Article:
High Stakes Testing– is Failing

Diane Ravitch’s book The Death and Life of the Great American School System: How Testing and Choice Are Undermining Education was a thoughtful antidote to the highly touted movie Waiting for “Superman” .   A clue that that movie was a paid PR piece was in an interview (but dont remember where) with the filmmaker who said that 3 months before making the movie he did not know anything about education.   Bad sign.   Then a year later, it turns out the Gates Foundation funded much of it.

Well, now another piece falls into place.   The “high stakes testing” approach (firing teachers with bad “grades”, and same with schools), No Child Left Behind, and other approaches coincided with $200million in spending by the Gates Foundation.

So the point is, even Microsoft is now giving up on High Stakes Testing for its employees according to an article in On the Commons.     Worth reading, in my opinion.   Hope our schools recover.



This entry was posted in Education. Bookmark the permalink.

2 Responses to High Stakes Testing– is Failing

  1. Gabbar Singh says:

    As happy as I am to see this post, I must point out that it is a barn door that has been open for quite some time. John Deasy became the Los Angeles Unified School District superintendent in 2010 on Bill Gates nickel, and his contract was just extended through 2016. Deasy came into LAUSD with a bad record (including a questionable PhD), but so much cash was thrown at his campaign that he couldn’t lose. He has been gutting the LAUSD budget through clever “technology” purchases… Spending billions on iPads (does he think LAUSD teachers don’t already own computers?) while teacher salaries are cut via “furlough days”, reduction in healthcare benefits (hearing aids are no longer covered – Teachers with hearing disabilities must pay up to $7000 out-of-pocket to purchase medical devices REQUIRED for their job), and out-of-pocket purchases of books to offset the sacking of ALL of the onsite school librarians.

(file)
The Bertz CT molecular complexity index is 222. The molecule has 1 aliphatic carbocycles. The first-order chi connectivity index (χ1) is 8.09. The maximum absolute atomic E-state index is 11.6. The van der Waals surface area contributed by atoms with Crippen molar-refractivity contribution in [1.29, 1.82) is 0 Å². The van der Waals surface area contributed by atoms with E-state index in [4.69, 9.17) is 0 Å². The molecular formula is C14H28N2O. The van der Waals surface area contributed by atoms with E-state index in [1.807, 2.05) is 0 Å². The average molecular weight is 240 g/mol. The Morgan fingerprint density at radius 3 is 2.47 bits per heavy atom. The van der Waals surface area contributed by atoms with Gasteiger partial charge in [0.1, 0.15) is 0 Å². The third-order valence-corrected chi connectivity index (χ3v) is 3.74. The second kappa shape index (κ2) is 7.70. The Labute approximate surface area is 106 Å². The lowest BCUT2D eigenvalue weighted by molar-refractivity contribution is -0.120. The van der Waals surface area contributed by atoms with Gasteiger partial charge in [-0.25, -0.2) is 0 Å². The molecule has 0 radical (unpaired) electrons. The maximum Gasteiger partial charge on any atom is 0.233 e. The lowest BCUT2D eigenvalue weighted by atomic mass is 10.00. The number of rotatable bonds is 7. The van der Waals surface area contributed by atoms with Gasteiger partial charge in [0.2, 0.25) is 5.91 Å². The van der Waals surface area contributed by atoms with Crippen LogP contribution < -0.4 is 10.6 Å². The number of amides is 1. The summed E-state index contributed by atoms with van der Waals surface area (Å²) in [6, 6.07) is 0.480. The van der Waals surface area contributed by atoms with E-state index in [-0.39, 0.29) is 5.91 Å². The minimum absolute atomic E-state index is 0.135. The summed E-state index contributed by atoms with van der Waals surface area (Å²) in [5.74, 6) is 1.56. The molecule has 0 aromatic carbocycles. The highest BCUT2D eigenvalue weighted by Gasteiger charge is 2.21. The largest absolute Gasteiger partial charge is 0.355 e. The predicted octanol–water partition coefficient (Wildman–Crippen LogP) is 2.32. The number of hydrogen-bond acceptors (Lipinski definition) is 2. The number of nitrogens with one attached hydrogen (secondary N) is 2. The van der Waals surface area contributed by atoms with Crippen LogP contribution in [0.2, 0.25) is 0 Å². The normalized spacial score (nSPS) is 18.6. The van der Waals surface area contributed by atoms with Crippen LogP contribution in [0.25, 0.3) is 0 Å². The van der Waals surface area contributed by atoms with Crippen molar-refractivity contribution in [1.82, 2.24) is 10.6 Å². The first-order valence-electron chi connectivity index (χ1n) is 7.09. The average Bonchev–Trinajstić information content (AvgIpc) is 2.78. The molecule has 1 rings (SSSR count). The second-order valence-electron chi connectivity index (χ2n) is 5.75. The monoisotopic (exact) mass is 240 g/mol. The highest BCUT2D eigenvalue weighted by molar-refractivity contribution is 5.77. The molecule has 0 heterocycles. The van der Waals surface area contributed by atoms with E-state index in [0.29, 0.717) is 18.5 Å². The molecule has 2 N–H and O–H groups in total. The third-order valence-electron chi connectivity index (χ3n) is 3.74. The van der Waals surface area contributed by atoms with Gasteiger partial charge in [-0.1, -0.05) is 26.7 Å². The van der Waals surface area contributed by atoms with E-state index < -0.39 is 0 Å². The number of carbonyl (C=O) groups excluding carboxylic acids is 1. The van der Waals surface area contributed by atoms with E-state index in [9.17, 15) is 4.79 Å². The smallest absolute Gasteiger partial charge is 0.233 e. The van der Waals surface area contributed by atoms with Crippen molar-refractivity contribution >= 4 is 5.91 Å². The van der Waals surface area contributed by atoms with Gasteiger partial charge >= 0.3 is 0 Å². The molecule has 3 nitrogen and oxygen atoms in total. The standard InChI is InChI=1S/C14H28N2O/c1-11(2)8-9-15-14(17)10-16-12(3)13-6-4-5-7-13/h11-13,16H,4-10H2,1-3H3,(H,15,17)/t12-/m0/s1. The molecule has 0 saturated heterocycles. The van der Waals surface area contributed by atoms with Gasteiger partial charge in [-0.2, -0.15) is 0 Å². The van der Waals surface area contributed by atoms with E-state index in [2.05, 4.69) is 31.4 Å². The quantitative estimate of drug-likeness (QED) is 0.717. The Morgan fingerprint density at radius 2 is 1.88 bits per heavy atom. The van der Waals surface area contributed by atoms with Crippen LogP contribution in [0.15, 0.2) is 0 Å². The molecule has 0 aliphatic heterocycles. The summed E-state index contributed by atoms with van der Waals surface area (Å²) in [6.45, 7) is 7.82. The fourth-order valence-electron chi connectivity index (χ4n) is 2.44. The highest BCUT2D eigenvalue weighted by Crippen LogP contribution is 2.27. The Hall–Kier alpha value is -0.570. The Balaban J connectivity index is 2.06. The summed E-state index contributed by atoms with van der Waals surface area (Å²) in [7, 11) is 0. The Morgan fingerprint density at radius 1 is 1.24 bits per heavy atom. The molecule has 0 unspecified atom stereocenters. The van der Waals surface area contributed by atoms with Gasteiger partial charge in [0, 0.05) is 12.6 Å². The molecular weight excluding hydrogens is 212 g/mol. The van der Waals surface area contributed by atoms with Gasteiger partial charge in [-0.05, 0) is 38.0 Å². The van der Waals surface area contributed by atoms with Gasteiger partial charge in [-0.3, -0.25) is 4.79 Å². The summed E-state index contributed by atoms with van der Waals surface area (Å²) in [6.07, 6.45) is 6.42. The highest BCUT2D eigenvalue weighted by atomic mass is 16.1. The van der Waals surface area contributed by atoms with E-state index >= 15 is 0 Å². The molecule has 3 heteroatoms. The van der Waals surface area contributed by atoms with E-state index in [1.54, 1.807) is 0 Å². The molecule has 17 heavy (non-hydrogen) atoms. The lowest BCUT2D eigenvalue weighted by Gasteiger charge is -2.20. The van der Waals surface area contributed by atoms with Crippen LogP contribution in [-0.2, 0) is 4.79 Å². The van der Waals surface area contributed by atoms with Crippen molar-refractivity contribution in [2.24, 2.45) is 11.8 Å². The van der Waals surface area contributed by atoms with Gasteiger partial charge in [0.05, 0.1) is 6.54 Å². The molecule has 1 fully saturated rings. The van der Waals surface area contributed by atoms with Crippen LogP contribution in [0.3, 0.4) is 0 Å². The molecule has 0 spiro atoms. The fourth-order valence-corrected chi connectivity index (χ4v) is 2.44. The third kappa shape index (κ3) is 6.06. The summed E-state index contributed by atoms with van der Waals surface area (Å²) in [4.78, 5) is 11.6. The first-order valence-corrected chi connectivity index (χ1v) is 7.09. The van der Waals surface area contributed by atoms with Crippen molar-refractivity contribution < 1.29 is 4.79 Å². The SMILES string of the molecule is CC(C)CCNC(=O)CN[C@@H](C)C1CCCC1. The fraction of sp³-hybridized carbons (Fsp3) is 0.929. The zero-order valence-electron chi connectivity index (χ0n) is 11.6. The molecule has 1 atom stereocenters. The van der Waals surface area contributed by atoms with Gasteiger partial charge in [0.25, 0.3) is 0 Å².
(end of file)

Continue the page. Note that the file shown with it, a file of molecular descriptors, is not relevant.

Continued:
You are taking note of this at least three years too late.

  2. Duane says:

    Great article, thanks for sharing! My wife is a public school teacher and we have been talking about this very subject a lot lately. She is one of the many who are feeling dissatisfied with this new model. Moreover, I worked at Cisco for 5 years and they had the same Stack/Ranking system, so this article really hits home.

    I would never work anywhere that has a stack/ranking system, I’ve seen how miserable of a failure the policy actually is. The article is spot on about lack of collaboration and competing with each other instead of against the competitors. Moreover, the system tends to be very political and the people doing the real work do not always get recognized, especially if you are new to the game.

Comments are closed.